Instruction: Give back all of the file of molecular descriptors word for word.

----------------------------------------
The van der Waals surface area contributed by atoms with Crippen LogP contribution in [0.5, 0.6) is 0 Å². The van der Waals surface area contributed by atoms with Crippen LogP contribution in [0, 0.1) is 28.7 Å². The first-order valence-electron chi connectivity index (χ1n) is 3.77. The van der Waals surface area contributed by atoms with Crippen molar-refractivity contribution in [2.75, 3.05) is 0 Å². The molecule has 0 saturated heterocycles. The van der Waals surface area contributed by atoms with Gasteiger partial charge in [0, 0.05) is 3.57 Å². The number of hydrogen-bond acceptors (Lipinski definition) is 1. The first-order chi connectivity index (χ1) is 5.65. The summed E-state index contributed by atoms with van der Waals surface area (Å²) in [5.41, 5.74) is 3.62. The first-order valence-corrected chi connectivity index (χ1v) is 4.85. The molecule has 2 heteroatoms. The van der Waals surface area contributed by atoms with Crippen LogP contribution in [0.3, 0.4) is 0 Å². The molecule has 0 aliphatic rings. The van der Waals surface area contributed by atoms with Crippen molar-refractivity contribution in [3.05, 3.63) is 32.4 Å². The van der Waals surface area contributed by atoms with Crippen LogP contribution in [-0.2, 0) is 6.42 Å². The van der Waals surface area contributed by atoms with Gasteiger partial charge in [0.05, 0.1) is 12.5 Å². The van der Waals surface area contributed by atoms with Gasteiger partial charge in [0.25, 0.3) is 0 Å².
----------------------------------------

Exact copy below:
The van der Waals surface area contributed by atoms with Crippen LogP contribution in [0.5, 0.6) is 0 Å². The van der Waals surface area contributed by atoms with Crippen LogP contribution in [0, 0.1) is 28.7 Å². The first-order valence-electron chi connectivity index (χ1n) is 3.77. The van der Waals surface area contributed by atoms with Crippen molar-refractivity contribution in [2.75, 3.05) is 0 Å². The molecule has 0 saturated heterocycles. The van der Waals surface area contributed by atoms with Gasteiger partial charge in [0, 0.05) is 3.57 Å². The number of hydrogen-bond acceptors (Lipinski definition) is 1. The first-order chi connectivity index (χ1) is 5.65. The summed E-state index contributed by atoms with van der Waals surface area (Å²) in [5.41, 5.74) is 3.62. The first-order valence-corrected chi connectivity index (χ1v) is 4.85. The molecule has 2 heteroatoms. The van der Waals surface area contributed by atoms with Crippen LogP contribution in [0.3, 0.4) is 0 Å². The molecule has 0 aliphatic rings. The van der Waals surface area contributed by atoms with Crippen molar-refractivity contribution in [3.05, 3.63) is 32.4 Å². The van der Waals surface area contributed by atoms with Crippen LogP contribution in [-0.2, 0) is 6.42 Å². The van der Waals surface area contributed by atoms with Gasteiger partial charge in [0.05, 0.1) is 12.5 Å². The van der Waals surface area contributed by atoms with Gasteiger partial charge in [0.25, 0.3) is 0 Å².